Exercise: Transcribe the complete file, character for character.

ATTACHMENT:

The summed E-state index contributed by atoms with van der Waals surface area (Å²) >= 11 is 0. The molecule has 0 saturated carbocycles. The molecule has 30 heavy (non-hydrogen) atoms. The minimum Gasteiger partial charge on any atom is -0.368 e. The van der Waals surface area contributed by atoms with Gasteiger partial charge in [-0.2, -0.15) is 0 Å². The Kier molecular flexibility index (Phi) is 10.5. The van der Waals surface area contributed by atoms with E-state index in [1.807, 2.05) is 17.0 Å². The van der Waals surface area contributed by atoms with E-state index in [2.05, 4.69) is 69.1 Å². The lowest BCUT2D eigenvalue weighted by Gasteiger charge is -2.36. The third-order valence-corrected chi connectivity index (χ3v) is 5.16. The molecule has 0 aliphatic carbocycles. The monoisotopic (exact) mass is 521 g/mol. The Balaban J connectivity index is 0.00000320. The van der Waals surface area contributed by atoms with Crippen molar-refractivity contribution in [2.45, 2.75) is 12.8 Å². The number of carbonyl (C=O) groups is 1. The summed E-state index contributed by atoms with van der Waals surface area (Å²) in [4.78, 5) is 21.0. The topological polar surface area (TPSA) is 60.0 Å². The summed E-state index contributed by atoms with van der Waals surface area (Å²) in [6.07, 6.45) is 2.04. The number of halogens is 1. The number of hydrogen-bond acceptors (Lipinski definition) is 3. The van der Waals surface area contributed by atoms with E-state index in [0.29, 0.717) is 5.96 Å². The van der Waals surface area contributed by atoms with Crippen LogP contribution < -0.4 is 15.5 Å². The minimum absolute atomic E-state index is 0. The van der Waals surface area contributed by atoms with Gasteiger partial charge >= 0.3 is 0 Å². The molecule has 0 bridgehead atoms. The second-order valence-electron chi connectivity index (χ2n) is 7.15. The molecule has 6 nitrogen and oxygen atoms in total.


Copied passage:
The summed E-state index contributed by atoms with van der Waals surface area (Å²) >= 11 is 0. The molecule has 0 saturated carbocycles. The molecule has 30 heavy (non-hydrogen) atoms. The minimum Gasteiger partial charge on any atom is -0.368 e. The van der Waals surface area contributed by atoms with Gasteiger partial charge in [-0.2, -0.15) is 0 Å². The Kier molecular flexibility index (Phi) is 10.5. The van der Waals surface area contributed by atoms with E-state index in [1.807, 2.05) is 17.0 Å². The van der Waals surface area contributed by atoms with E-state index in [2.05, 4.69) is 69.1 Å². The lowest BCUT2D eigenvalue weighted by Gasteiger charge is -2.36. The third-order valence-corrected chi connectivity index (χ3v) is 5.16. The molecule has 0 aliphatic carbocycles. The monoisotopic (exact) mass is 521 g/mol. The Balaban J connectivity index is 0.00000320. The van der Waals surface area contributed by atoms with Crippen molar-refractivity contribution in [2.45, 2.75) is 12.8 Å². The number of carbonyl (C=O) groups is 1. The summed E-state index contributed by atoms with van der Waals surface area (Å²) in [4.78, 5) is 21.0. The topological polar surface area (TPSA) is 60.0 Å². The summed E-state index contributed by atoms with van der Waals surface area (Å²) in [6.07, 6.45) is 2.04. The number of halogens is 1. The number of hydrogen-bond acceptors (Lipinski definition) is 3. The van der Waals surface area contributed by atoms with E-state index in [0.29, 0.717) is 5.96 Å². The van der Waals surface area contributed by atoms with Crippen LogP contribution < -0.4 is 15.5 Å². The minimum absolute atomic E-state index is 0. The van der Waals surface area contributed by atoms with Gasteiger partial charge >= 0.3 is 0 Å². The molecule has 0 bridgehead atoms. The second-order valence-electron chi connectivity index (χ2n) is 7.15. The molecule has 6 nitrogen and oxygen atoms in total.